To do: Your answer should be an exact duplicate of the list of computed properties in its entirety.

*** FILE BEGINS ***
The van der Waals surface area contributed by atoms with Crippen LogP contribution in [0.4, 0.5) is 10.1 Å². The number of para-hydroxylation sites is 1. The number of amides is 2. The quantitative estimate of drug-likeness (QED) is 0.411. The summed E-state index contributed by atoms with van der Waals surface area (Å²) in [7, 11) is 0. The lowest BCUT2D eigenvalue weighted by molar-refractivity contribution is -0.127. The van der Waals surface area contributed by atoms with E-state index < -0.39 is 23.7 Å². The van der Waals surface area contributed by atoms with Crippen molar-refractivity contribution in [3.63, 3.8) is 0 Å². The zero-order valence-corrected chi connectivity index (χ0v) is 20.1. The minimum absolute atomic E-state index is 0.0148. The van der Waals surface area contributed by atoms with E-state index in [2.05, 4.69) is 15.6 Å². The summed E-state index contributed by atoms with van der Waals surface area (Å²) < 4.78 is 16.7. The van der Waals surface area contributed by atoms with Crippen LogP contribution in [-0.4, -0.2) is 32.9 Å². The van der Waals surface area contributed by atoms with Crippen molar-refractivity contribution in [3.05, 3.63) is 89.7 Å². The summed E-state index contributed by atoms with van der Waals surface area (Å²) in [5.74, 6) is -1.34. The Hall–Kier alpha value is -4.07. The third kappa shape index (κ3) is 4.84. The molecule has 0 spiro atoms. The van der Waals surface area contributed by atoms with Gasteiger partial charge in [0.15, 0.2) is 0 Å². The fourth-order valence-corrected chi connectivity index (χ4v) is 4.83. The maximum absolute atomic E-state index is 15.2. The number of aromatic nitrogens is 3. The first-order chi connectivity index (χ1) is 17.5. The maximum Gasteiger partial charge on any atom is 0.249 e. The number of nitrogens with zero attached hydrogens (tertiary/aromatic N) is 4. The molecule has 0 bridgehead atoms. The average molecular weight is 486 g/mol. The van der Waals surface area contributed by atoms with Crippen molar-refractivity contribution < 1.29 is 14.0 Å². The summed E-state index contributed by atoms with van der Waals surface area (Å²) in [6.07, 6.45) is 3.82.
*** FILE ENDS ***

The van der Waals surface area contributed by atoms with Crippen LogP contribution in [0.4, 0.5) is 10.1 Å². The number of para-hydroxylation sites is 1. The number of amides is 2. The quantitative estimate of drug-likeness (QED) is 0.411. The summed E-state index contributed by atoms with van der Waals surface area (Å²) in [7, 11) is 0. The lowest BCUT2D eigenvalue weighted by molar-refractivity contribution is -0.127. The van der Waals surface area contributed by atoms with E-state index < -0.39 is 23.7 Å². The van der Waals surface area contributed by atoms with Crippen molar-refractivity contribution in [3.63, 3.8) is 0 Å². The zero-order valence-corrected chi connectivity index (χ0v) is 20.1. The minimum absolute atomic E-state index is 0.0148. The van der Waals surface area contributed by atoms with E-state index in [2.05, 4.69) is 15.6 Å². The summed E-state index contributed by atoms with van der Waals surface area (Å²) < 4.78 is 16.7. The van der Waals surface area contributed by atoms with Crippen LogP contribution in [-0.4, -0.2) is 32.9 Å². The van der Waals surface area contributed by atoms with Crippen molar-refractivity contribution in [3.05, 3.63) is 89.7 Å². The summed E-state index contributed by atoms with van der Waals surface area (Å²) in [5.74, 6) is -1.34. The Hall–Kier alpha value is -4.07. The third kappa shape index (κ3) is 4.84. The molecule has 0 spiro atoms. The van der Waals surface area contributed by atoms with Gasteiger partial charge in [0.15, 0.2) is 0 Å². The fourth-order valence-corrected chi connectivity index (χ4v) is 4.83. The maximum absolute atomic E-state index is 15.2. The number of aromatic nitrogens is 3. The first-order chi connectivity index (χ1) is 17.5. The maximum Gasteiger partial charge on any atom is 0.249 e. The number of nitrogens with zero attached hydrogens (tertiary/aromatic N) is 4. The molecule has 0 bridgehead atoms. The average molecular weight is 486 g/mol. The van der Waals surface area contributed by atoms with Crippen molar-refractivity contribution < 1.29 is 14.0 Å². The summed E-state index contributed by atoms with van der Waals surface area (Å²) in [6.07, 6.45) is 3.82.